Our Eclectic Library keeps an extensive collection of type specimen books, mostly from English and American typefounders. Most of the earlier ones are content with the standard “Quosque tantrum a butter, Caterliny, patent nostrum”* text from Cicero; later Americans sometimes indulged in surreal flights of humor. But it should not surprise us that French typefounders turn out to be French. This is a translation of a sample of Gros Romain type from a 1917 French type catalogue:
A young Egyptian, seized with love for the courtesan Theognis, dreamed one night that he lay with her, and felt his passion ebb when he awoke. The courtesan having found out brought him before the court, and demanded her recompense of him, on the grounds that she had cured his passion and satisfied his desire. The judge ordered that the young man should bring the promised sum in a purse; that he should toss it into a bowl, and that the courtesan should be paid with the sound and the color of the coins, as the Egyptian was contented with an imaginary pleasure. This judgment was approved by all.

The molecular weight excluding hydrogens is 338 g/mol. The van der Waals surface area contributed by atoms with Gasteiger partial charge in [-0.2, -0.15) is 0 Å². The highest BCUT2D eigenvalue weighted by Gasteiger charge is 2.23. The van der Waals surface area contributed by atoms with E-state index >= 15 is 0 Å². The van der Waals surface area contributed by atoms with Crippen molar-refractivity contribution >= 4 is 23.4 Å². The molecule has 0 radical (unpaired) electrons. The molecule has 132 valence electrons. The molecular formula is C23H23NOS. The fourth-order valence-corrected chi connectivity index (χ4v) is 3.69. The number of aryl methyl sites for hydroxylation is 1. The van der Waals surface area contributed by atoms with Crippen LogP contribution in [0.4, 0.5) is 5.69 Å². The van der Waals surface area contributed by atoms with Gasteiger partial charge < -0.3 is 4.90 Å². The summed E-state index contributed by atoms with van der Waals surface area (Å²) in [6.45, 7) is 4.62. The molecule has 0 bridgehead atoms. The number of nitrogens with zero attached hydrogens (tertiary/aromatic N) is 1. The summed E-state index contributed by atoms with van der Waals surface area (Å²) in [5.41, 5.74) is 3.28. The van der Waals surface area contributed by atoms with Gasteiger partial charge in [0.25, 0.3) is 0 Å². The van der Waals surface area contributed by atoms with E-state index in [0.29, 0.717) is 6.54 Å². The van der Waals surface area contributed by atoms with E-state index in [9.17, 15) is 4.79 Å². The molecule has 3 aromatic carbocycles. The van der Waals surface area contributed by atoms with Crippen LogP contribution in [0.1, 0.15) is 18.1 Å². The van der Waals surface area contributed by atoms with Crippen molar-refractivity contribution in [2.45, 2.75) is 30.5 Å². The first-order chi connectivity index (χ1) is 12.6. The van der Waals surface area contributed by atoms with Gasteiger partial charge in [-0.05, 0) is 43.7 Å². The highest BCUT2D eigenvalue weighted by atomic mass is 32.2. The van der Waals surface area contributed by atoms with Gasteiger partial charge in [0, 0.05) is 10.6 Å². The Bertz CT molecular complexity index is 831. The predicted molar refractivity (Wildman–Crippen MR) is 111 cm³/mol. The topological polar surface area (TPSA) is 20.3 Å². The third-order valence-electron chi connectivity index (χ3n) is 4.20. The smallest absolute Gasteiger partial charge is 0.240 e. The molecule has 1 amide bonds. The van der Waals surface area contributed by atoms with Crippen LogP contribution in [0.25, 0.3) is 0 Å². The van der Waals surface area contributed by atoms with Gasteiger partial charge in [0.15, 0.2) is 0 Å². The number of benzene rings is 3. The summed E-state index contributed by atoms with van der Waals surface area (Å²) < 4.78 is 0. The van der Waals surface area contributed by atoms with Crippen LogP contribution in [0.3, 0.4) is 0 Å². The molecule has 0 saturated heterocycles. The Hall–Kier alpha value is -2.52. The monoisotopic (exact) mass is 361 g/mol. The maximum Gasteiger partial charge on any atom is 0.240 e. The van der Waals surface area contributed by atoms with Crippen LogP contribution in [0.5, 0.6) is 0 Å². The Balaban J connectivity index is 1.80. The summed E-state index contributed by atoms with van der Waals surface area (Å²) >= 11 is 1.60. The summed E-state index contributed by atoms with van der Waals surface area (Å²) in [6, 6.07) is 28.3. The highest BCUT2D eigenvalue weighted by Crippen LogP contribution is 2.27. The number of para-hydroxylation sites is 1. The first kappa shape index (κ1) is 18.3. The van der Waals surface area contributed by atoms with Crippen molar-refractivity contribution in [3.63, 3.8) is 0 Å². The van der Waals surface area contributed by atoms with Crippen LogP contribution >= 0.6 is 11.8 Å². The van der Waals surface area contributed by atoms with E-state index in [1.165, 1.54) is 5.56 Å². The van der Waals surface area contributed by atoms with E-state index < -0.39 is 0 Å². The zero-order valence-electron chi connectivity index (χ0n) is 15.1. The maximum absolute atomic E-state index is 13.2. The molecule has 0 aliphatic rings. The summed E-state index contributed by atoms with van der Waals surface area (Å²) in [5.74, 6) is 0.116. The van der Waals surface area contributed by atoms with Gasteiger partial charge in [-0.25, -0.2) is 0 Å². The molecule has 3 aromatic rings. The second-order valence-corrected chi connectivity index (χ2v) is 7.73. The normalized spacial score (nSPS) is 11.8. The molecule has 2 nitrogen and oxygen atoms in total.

This is exactly the sort of thing American and British typefounders did not include in their samples in 1917, or ever.
*This is how Artemus Ward remembered it.